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I'm composing my first ebook in epub format. I'm trying to turn on automatic hyphenation but it's not really working. Could someone tell me what exactly

1) is a hyphenation resource file (is it a text file, how does it interact with css)

2) are the places where you can find these files for different languages (for free, preferrably)

3) your css should look like if you're using auto-hyphens and hyphenation resource files

4) you should add in a xhtml file when you're doing this

5) your content.opf file should look like (specifically, what is the media type for hyphenation resource files)

6) the other things are you need to take into consideration?

A link to a sample book, in which automatic hyphenation is used, could also help.

Hyphenation resources are part of the browser (or, in the case of EPUB, reading system); they're not anything you can control. You can only request the RS to use the language-specific hyphenation rules it has using the CSS3 hyphens property (it'll check the language specification in the file to determine which to use).

I think an old draft of the CSS3 Text module made reference to importing your own @hyphenation-resource file, but I don't believe it ever got defined and has since been dropped.

You may not get very widespread support for the property, as the CSS3 Text module is only at last call status (might take some prefixed versions, too).

If you want to set your own hyphenation points, you can use the Unicode soft-hyphen character, but that would take some automation.

Thanks Matt! Well, it's a pity if you can't import your own hyphenation dictionaries. Guess i have to use soft hyphens then... What would be the best automation tool to do that? Do soft hyphens cause problems if you're using the word search in a book?

Support in EPUB 2 for soft hyphens is probably going to be pretty lousy. Support in EPUB 3 should be better, at least if you take the view that what works well in modern browsers will work well in reading systems (but that theory sometimes explodes).

I haven't tested hyphenation support to any great extent, to be honest. It would be interesting to get it into the EPUB 3 test suite so that it could be reported in the support grid, since hyphenation is a critical bit of typography.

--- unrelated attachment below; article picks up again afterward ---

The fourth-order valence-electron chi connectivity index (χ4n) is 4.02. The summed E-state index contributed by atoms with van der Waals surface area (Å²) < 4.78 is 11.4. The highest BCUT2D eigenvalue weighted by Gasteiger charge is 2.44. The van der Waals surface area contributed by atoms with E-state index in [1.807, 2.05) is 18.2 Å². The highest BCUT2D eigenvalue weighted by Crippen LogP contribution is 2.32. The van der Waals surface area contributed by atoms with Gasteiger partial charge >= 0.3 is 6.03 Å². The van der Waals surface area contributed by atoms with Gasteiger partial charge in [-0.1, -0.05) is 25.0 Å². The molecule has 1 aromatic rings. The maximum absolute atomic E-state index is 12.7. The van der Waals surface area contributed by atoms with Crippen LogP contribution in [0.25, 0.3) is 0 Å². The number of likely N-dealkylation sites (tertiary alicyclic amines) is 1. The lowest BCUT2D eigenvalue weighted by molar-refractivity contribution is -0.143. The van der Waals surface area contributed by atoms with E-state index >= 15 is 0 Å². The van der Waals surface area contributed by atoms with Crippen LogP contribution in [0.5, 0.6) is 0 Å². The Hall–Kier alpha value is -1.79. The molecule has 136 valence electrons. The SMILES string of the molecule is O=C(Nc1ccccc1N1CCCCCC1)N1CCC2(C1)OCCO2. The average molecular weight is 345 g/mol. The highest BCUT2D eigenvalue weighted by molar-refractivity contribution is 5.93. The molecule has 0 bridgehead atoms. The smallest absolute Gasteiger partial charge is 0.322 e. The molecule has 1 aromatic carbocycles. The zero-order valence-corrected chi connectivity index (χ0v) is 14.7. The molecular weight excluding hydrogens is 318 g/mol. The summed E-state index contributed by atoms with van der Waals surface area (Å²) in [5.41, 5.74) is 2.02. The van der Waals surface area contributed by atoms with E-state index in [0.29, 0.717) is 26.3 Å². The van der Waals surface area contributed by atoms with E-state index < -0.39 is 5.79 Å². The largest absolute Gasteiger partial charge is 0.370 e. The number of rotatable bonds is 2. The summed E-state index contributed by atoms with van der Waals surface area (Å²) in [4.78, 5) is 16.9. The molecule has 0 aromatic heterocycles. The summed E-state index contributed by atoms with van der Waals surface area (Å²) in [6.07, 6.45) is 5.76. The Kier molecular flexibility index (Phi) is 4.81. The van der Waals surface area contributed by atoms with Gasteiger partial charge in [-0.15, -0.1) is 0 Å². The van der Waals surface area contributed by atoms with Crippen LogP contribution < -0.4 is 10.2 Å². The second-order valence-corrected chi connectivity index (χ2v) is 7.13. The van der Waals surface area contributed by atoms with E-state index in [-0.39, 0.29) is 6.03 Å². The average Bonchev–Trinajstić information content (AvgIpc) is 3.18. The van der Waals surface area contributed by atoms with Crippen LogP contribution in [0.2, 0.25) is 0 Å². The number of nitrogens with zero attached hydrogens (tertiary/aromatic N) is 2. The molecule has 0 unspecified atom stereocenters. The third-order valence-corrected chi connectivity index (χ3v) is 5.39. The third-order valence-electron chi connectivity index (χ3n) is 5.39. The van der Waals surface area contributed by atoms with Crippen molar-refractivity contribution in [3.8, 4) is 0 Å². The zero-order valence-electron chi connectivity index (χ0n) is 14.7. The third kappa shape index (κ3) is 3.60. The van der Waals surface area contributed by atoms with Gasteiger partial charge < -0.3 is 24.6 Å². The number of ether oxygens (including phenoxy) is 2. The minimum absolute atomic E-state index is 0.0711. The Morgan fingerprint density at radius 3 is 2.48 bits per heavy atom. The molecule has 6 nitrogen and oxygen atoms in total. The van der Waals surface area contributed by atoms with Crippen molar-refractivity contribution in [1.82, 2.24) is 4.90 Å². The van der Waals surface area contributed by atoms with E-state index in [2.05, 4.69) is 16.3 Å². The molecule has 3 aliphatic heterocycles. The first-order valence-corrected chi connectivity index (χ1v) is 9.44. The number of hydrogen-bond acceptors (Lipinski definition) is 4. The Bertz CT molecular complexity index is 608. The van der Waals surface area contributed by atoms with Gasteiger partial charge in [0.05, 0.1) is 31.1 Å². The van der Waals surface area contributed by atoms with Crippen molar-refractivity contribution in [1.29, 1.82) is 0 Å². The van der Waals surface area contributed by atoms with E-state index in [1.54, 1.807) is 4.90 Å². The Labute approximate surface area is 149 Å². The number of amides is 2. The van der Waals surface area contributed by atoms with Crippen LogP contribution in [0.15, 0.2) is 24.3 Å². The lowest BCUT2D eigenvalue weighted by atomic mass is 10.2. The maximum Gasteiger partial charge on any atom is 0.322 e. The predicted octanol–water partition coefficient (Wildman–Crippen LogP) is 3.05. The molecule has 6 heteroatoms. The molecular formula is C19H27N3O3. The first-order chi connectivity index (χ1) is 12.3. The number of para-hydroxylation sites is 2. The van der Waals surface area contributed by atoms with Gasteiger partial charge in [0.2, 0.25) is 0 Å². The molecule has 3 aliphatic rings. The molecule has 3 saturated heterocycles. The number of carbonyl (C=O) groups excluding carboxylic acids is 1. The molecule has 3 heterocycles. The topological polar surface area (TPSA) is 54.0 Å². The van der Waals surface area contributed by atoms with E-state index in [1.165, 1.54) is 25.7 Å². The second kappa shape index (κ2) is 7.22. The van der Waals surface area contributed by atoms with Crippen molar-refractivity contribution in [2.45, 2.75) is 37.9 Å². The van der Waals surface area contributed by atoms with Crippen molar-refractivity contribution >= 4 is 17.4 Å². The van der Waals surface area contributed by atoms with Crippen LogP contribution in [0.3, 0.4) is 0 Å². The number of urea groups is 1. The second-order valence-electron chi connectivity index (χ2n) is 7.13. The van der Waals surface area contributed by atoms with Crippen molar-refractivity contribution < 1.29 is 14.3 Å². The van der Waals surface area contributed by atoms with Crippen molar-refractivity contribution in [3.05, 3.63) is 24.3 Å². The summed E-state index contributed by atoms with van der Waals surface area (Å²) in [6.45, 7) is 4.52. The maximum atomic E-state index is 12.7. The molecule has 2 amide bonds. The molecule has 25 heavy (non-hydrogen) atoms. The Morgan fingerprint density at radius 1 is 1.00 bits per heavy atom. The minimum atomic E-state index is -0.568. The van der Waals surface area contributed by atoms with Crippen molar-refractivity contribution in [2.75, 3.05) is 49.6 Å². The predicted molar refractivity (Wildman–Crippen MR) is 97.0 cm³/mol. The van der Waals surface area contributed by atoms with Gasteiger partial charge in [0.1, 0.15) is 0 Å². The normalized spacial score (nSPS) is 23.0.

And when I mentioned automation, I was thinking rolling up the sleeves and programming something. If that's not your cup of tea, I don't know of any programs that will auto-hyphenate an HTML file, but there are scripts like hyphenator.js that might be useful. (Again only for EPUB 3, as you're not likely to get scripting support in EPUB 2.)

Thanks again, Matt. I'm not going to program anything at this point, so I'll try hyphenator.js (if I can find language files for Finnish).

I agree that hyphenation is critical for typography since there really are a lot of long words and also some megawords e.g. in Finnish, and the text either looks ragged or holey without hyphenation.

I used hyphenator.js as a "program" to produce a static xhtml-document (through a couple of steps). I tested this hyphenated document with different viewers, but at least FBReader and Calibre had difficulties with showing the text correctly (FBR shew all soft hyphens as dashes and Calibre shew soft hyphens as vertical dashes in italicised words).

This lack of support for hyphenation both in epub standard and in viewers is quite surprising. After all, as mentioned, hyphenation is critical for typography, and it shouldn't be too hard to support this functionality better. The current state makes epub look pretty naive compared to pdf and paper books.

Neither of those is an EPUB 3 reading system, so it's not surprising you're getting lousy results.

I did a quick test in Readium, iBooks and a fewer other newer RSes and you get better results visually, but searching is affected on some.

If you call the script from your pages you can set it to use the CSS3 hyphens property automatically once there is support, which would at least future-enhance usage (rather than embed the characters). The fallback in EPUB 2 reading systems with no support for scripting is that nothing happens.

And the situation for reading system developers is complex. For EPUB 3, reading systems are typically built on the open browser cores (webkit and gecko) so support develops in parallel with browsers generally. Asking for hyphenation support in advance of what has been built into the cores is asking a lot. The spec could try and mandate support, but that's not going to make it happen any faster in reality.

I know it can make for a frustrating experience developing content, but it's just the dynamic of working on the ever evolving open web platform.

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